Associate Professor, Department of Pathology
Head and neck squamous cell carcinoma (HNSCC) is the fifth most common malignancy worldwide, representing a major international health problem. These tumors constitute an anatomically heterogeneous group of neoplasms that share in common a causal association with tobacco and alcohol exposure. The clinical course of these neoplasms is difficult to predict based on established prognostic clinicopathological criteria. Given the genetic complexity of head and neck cancers, it is not surprising that correlations with individual genetic abnormalities have also been disappointing. There is an increasing necessity for better classification of head and neck tumors in order to provide prognostic information to improve patient care. Two projects ongoing in my lab are concerned with the elucidation of the molecular signatures of these tumor cells using high-throughput technologies:
A. Head and Neck Tumor Classification Project
Previous studies by our group have demonstrated that there is a link between the gene expression profiles of patient HNSCC tumor samples and the clinical outcome for that patient, suggesting that custom profiles can be developed to predict outcome (Belbin et al., 2002). My lab is now conducting a prospective study utilizing a large patient population, along with microarrays containing 28,000 cDNA clones to identify new prognostic molecular markers for HNSCC. Gene expression data from these experiments are being used as a “training set” to identify changes that correlate with histopathology, metastasis, clinical outcome and survival in these patients. We are also testing whether or not our predictions based on multiple gene assessments are a more powerful prediction tool than single molecular marker immunohistochemical assessment. While surgery can cure early stage disease, multimodality therapy is of limited success in later stage HNSCC. Thus, new diagnostics that can predict tumor behavior including response to therapy will have high clinical impact. The printing of a custom microarray containing these prognostic molecular markers would represent an innovative tool to improve clinical decision-making in the care of head and neck cancer patients. Furthermore, our findings will lead to more unique gene discoveries and, in the future, new targets for anti-tumor drugs.
B. Deciphering the Mechanisms of Epigenetic Gene Silencing in Head and Neck Carcinogenesis
It is now well-known that the hypermethylation of CpG island promoter elements and the transcriptional silencing of corresponding genes have emerged as one of the most frequent epigenetic events in human malignancies. Our group has begun a project to study the role of CpG island promoter hypermethylation in tumor progression. First, our group has extended the use of microarray technology to include the global analysis of DNA hypermethylation patterns in cancer cell genomes using a microarray of 12,288 CpG island clones. Such DNA hypermethylation events represent a stable tumor-specific marker occurring early in tumor progression and easily detected by PCR-based methods in a manner that is minimally invasive to the patient. It is therefore intriguing to consider DNA methylation signatures as a marker for early detection of carcinogenesis in HNSCC, as well as a classifier and prognostic parameter in patients with latter stage disease. Utilizing our database of CpG island sequences, we can map diagnostic and prognostic CpG island clones onto the human genome, thereby linking CpG-rich promoters of interest to known genes.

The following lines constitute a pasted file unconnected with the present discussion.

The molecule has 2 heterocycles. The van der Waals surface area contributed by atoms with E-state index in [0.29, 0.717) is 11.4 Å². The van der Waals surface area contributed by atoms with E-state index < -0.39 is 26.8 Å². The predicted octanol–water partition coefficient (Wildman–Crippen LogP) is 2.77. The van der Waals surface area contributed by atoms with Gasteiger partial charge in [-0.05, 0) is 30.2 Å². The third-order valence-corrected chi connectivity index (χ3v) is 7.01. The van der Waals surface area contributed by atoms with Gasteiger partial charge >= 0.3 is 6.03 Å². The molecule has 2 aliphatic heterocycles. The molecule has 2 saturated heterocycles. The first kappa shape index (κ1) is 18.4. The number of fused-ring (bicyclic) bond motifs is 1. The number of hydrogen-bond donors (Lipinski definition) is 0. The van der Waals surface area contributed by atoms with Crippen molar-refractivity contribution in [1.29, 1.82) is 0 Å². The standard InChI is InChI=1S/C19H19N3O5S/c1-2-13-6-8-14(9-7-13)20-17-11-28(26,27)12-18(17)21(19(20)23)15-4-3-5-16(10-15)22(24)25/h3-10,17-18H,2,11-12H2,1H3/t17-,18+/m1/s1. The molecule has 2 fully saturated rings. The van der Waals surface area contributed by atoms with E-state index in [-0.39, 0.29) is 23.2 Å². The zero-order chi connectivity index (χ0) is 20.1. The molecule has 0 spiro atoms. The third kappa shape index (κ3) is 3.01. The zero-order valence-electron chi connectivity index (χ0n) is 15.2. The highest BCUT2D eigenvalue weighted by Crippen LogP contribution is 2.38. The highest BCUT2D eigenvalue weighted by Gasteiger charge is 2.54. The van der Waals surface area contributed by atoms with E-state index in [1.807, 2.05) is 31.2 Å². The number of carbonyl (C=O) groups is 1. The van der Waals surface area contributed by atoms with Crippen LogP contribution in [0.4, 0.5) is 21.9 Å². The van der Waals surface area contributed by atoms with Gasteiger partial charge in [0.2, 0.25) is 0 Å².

My group is also interested in the role of the DNA methyltransferase (DNMT) family of enzymes in methylation events in HNSCC tumorigenesis. We are assessing the relative expression levels of DNMT isotypes in HNSCC primary tumor tissue and normal adjacent mucosa, as well as HNSCC cell lines. We are utilizing a combination of genetic (RNAi) and pharmacologic inhibitors to elucidate the functions of individual DNMT isotypes in HNSCC cell lines. The joining of methylation microarray and gene expression microarray data will shed new light on the establishment and maintenance of CpG island hypermethylation in carcinogenesis. Furthermore, the identification of genes specifically re-expressed in response to DNMT inhibitors represents a powerful approach for the comprehensive identification of new tumor suppressor genes in head and neck cancer.